Electric vehicles (EVs) will inexorably continue to increase their share of the global automobile market in the coming years.
But how to profit from that?
Buy stocks of EV makers?
Buy shares of firms that mine the metals and minerals such as lithium, copper, and cobalt needed to make batteries?
Or how about buy stocks of large technology companies that are supplying the EV sector but not solely reliant on it.
Here are two investment ideas.
by Louis Navellier, InvestorPlace
Analysts with Allied Market Research expect the value of the global EV market will increase from $162.3 billion in 2019 to $802.8 billion by 2027, increasing at a rate of about 22.6% per year over the timeframe.
While a Wedbush analyst recently said he expected the EV market could worth as much as $5 trillion over the next decade.
It’s little wonder that 18 of the world’s 20 largest automobile manufacturers said they plan on increasing their EV offerings this decade.
And many are setting up new production lines that will only produce EVs, including Volvo, Ford, Volkswagen and Stellantis.
Most EVs are charged at home or work, but public charging stations will be a key factor in making EVs more user-friendly.
In 2020, there were 1.3 million public charging stations in the U.S., which was 45% more than in 2019.
But that was a fraction of the 85% growth in charging stations the year prior.
The pandemic certainly weighed on new installations in 2020.
The rates of both slow and fast public charging stations have also been rising by double digits in China and Europe.
As you can see, the industry is fast approaching its lift-off phase, when the potential for growth and adoption reaches exponential proportions.
So, there’s also a lot of EV opportunities for investors.
Here’s a look at two of the safer, indirect EV bets:
NVIDIA Corporation (NASDAQ: NVDA) is a major player in the computer hardware arena.
It is a leading computer graphics company, making graphic processing units (GPUs) for consumers and businesses.
Nvidia has over 7,000 patents relating to computer graphics, the largest portfolio of its kind.
The company has been in the computer graphics business for more than two decades – it invented the GPU in 1999 – so it is a well-established player.
Since 2014, the Nvidia has shifted its focus to five major markets – gaming, professional visualization, data centres, auto and artificial intelligence.
NVIDIA has experienced explosive growth over the years.
In fact, the most-recent quarter was another one for the record books.
Company management commented:
“We had a fantastic quarter, with strong demand for our products driving record revenue.”
First-quarter revenue soared 84% year-over-year to $5.66 billion, which topped analysts’ estimates for total first-quarter revenue of $5.41 billion.
Gaming revenue accounted for $2.76 billion, or a 106% year-over-year increase, and data centre revenue accounted for $2.05 billion, or a 79% year-over-year rise.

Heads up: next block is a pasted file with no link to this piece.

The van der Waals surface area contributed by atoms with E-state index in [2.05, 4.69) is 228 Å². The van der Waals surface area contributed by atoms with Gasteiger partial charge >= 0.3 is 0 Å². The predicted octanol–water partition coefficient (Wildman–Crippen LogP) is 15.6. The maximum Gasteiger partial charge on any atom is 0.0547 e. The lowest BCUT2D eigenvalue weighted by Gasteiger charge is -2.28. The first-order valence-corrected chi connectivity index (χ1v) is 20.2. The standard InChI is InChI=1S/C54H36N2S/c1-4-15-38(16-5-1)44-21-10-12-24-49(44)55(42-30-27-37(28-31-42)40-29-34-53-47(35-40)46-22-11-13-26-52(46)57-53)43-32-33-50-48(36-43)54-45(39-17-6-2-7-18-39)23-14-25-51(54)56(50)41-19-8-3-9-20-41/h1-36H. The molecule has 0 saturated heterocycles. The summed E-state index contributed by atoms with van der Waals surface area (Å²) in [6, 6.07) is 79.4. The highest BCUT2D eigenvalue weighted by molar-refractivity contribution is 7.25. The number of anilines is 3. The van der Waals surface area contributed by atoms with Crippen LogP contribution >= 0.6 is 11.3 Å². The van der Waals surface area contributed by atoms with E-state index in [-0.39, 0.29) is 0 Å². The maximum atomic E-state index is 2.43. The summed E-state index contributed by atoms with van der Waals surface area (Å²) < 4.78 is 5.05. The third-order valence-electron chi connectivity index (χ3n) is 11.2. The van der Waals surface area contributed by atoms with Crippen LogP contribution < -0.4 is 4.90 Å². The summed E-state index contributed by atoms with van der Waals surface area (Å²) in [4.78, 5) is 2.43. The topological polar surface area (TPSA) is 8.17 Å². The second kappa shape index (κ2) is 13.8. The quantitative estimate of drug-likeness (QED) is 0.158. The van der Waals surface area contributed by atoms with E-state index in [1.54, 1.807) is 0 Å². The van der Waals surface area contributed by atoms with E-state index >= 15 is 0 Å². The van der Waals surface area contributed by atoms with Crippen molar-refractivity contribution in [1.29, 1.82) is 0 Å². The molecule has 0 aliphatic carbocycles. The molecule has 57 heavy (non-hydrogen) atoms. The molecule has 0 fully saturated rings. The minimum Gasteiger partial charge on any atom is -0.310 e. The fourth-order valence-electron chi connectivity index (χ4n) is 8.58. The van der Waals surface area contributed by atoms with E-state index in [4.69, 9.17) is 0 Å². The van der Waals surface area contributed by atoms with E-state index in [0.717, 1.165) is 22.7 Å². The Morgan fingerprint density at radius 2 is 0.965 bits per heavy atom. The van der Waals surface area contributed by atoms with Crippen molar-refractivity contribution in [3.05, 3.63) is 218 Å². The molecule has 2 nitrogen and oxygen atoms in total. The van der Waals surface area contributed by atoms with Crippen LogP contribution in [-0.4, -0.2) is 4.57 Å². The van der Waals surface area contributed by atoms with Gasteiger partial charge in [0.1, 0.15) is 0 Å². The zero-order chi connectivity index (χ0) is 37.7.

First-quarter earnings surged 103% year-over-year to $3.66 per share, up from $1.80 per share in the same quarter a year ago.
NVIDIA also noted that it paid $99 million to shareholders in the form of dividends during the first quarter.
The company will pay another quarterly dividend of $0.16 per share on July 1.
Looking forward to the second quarter, NVIDIA expects revenue of $6.3 billion, which is up from $3.87 billion in the second quarter of fiscal year 2021.
Taiwan Semiconductor Manufacturing Company Limited
Taiwan Semiconductor Manufacturing Company Limited (NYSE:TSM) was the first dedicated semiconductor foundry in the world when it was founded in 1987.
TSM does not develop or market any semiconductor products under its own brand.
So, the company is never in direct competition with its customers.
TSM is the largest semiconductor foundry in the world, with a 56% market share.
The company manufactures more than 10,760 products that use 272 unique technologies for its nearly 500 customers.
TSM manufactures semiconductors that are used for computers, consumer, industrial, communications and standard markets.
In 2019, Taiwan Semiconductor’s total managed capacity reached more than 12 million 12-inch equivalent wafers.
In U.S. dollar terms, first-quarter earnings were $4.93 billion, and revenue was $12.92 billion, growth of 19 per cent and 17 per cent, respectively.
First-quarter earnings per American Depository Receipt (ADR) jumped 28% year-over-year to $0.96.
The company noted that the global shortage could ease a bit in the third quarter, but TSM expects overall demand to remain high and the shortage to persist into 2022.
As a result, TSM boosted its spending targets to $30 billion to expand manufacturing capacity and upgrades for this year.
Looking ahead to the second quarter, TSM expects total revenue between $12.9 billion and $13.2 billion.
That represents 24.3% to 27.2% year-over-year revenue growth—and the forecast is in line with analysts’ current estimates for $13.15 billion.